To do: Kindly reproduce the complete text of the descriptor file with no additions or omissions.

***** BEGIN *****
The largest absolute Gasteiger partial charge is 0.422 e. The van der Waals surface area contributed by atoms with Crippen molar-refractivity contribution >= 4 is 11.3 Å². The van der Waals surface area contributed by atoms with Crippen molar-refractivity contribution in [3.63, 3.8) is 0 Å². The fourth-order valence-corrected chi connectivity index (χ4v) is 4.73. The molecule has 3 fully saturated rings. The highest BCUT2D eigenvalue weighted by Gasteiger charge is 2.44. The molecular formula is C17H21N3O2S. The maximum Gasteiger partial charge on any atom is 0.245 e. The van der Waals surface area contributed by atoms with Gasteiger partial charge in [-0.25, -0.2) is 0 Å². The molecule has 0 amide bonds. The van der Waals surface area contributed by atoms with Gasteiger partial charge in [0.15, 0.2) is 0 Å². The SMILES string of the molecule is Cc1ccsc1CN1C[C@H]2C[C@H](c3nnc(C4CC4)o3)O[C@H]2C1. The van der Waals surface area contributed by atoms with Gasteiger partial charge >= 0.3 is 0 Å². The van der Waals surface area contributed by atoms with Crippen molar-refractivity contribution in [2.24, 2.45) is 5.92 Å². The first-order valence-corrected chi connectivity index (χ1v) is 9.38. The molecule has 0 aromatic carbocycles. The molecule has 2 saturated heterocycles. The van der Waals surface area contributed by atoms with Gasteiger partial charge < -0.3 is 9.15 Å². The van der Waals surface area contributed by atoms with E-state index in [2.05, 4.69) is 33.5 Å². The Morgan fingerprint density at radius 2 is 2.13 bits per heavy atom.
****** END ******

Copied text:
The largest absolute Gasteiger partial charge is 0.422 e. The van der Waals surface area contributed by atoms with Crippen molar-refractivity contribution >= 4 is 11.3 Å². The van der Waals surface area contributed by atoms with Crippen molar-refractivity contribution in [3.63, 3.8) is 0 Å². The fourth-order valence-corrected chi connectivity index (χ4v) is 4.73. The molecule has 3 fully saturated rings. The highest BCUT2D eigenvalue weighted by Gasteiger charge is 2.44. The molecular formula is C17H21N3O2S. The maximum Gasteiger partial charge on any atom is 0.245 e. The van der Waals surface area contributed by atoms with Gasteiger partial charge in [-0.25, -0.2) is 0 Å². The molecule has 0 amide bonds. The van der Waals surface area contributed by atoms with Gasteiger partial charge in [0.15, 0.2) is 0 Å². The SMILES string of the molecule is Cc1ccsc1CN1C[C@H]2C[C@H](c3nnc(C4CC4)o3)O[C@H]2C1. The van der Waals surface area contributed by atoms with Gasteiger partial charge >= 0.3 is 0 Å². The van der Waals surface area contributed by atoms with Crippen molar-refractivity contribution in [2.24, 2.45) is 5.92 Å². The first-order valence-corrected chi connectivity index (χ1v) is 9.38. The molecule has 0 aromatic carbocycles. The molecule has 2 saturated heterocycles. The van der Waals surface area contributed by atoms with Gasteiger partial charge < -0.3 is 9.15 Å². The van der Waals surface area contributed by atoms with E-state index in [2.05, 4.69) is 33.5 Å². The Morgan fingerprint density at radius 2 is 2.13 bits per heavy atom.